By the 1930s, observational studies had suggested a link between cigarette smoking and lung cancer and, by the 1950s, strong evidence for a causal role had emerged. However, comprehensive measures to reduce cigarette smoking in the United States were delayed until after the 1964 Surgeon General's Report on Smoking and Health, in part due to the political influence of the tobacco industry.1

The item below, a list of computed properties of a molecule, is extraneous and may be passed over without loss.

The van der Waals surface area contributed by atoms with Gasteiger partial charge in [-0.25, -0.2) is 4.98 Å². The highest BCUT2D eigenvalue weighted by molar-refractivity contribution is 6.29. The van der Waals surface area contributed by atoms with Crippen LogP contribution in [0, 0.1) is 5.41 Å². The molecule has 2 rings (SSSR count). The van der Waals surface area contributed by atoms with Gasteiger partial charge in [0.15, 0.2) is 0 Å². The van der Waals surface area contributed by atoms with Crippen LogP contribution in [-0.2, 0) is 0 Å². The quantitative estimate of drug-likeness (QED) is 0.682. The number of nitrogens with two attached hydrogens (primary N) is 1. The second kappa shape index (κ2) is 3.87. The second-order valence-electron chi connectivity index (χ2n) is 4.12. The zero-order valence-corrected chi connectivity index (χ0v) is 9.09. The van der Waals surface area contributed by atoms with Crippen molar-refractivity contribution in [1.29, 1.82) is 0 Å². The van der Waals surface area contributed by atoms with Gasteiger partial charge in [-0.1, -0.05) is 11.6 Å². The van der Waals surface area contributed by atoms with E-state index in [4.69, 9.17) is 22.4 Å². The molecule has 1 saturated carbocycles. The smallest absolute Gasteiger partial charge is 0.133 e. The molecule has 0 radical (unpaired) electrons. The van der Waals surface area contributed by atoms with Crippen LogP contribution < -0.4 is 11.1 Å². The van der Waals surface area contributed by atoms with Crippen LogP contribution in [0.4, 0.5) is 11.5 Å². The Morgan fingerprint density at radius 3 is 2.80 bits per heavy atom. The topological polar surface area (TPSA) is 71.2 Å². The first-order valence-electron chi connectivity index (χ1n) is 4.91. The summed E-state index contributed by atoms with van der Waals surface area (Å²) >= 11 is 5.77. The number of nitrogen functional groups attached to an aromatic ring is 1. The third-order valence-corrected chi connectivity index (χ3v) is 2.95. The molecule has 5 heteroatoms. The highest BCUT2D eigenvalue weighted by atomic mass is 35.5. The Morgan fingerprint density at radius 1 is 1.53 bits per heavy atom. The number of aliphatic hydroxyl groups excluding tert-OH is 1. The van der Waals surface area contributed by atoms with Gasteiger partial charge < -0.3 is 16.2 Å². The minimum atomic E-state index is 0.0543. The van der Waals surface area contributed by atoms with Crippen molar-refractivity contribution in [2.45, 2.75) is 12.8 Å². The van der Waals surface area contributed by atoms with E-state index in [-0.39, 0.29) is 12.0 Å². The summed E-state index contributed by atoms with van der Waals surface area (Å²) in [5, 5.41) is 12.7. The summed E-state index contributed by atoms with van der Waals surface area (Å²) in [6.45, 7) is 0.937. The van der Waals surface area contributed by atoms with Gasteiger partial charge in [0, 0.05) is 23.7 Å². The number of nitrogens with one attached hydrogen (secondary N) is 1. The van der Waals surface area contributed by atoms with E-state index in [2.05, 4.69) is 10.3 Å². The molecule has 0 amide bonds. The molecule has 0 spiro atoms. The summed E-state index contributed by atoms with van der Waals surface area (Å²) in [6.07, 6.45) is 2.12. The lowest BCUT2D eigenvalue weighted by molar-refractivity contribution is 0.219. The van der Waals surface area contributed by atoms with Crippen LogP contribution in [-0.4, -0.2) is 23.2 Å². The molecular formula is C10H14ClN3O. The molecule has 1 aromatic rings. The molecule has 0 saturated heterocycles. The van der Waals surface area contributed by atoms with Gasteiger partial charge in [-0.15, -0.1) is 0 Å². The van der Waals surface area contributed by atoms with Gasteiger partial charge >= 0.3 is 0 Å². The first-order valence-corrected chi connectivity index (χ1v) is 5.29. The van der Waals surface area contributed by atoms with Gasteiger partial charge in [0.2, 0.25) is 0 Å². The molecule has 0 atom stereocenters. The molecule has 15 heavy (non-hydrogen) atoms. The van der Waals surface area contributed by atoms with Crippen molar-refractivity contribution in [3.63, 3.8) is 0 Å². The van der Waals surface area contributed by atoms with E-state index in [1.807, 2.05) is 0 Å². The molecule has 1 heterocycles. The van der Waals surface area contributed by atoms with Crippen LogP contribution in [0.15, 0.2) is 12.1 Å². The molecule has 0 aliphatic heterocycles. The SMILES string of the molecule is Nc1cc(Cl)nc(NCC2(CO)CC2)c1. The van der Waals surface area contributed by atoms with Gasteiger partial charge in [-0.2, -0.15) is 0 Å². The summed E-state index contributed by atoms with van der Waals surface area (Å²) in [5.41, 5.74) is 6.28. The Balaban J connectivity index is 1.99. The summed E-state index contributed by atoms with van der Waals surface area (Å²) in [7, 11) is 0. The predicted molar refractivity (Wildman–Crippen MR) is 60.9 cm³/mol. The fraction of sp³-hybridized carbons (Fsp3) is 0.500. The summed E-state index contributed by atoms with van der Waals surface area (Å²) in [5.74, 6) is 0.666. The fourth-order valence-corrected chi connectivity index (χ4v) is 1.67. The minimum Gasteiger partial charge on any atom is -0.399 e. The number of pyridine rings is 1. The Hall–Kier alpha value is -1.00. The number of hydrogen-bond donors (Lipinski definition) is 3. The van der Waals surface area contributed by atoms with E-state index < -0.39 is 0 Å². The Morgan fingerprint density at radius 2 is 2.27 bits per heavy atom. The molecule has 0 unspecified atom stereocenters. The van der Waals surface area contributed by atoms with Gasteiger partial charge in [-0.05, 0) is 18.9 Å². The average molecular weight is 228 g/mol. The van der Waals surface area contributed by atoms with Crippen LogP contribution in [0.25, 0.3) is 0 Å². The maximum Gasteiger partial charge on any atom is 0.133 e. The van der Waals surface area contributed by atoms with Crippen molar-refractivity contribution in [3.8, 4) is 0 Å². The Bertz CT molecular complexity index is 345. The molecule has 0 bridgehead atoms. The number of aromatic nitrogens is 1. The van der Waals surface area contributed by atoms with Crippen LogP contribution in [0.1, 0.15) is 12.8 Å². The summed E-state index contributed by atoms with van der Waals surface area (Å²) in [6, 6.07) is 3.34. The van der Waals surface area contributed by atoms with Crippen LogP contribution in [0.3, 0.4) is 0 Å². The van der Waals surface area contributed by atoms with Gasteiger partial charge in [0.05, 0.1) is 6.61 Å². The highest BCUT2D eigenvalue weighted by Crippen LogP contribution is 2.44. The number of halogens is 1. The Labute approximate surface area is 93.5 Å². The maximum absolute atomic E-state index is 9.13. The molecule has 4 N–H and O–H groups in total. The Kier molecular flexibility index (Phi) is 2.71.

In 1977, the US Senate Select Committee on Health and Human Needs held hearings to explore the relationship between diet and chronic disease.2 At that time, the adverse effects of saturated fat on blood cholesterol levels were well-documented, motivating the committee to recommend reducing this type of fat to 10% of calorie intake. The committee also recommended reducing total fat to 30% of calorie intake, despite concerns from scientists, such as the administrator of the US Department of Agriculture's Agricultural Research Service, that “only limited knowledge exists concerning proper diets for humans.”2 For the next 20 years, reduction of fat consumption became the primary dietary goal of the US government and virtually all nutrition-related professional health associations. As a result, fat consumption as a proportion of total energy decreased markedly from the 1970s to the 1990s.3 During this period, the prevalence of obesity and diabetes increased greatly. Indeed, some have argued that the focus on reducing all dietary fats has actually caused harm, by diverting attention away from more effective action and by encouraging substitution of processed carbohydrates for more healthful monounsaturated and polyunsaturated fats.3
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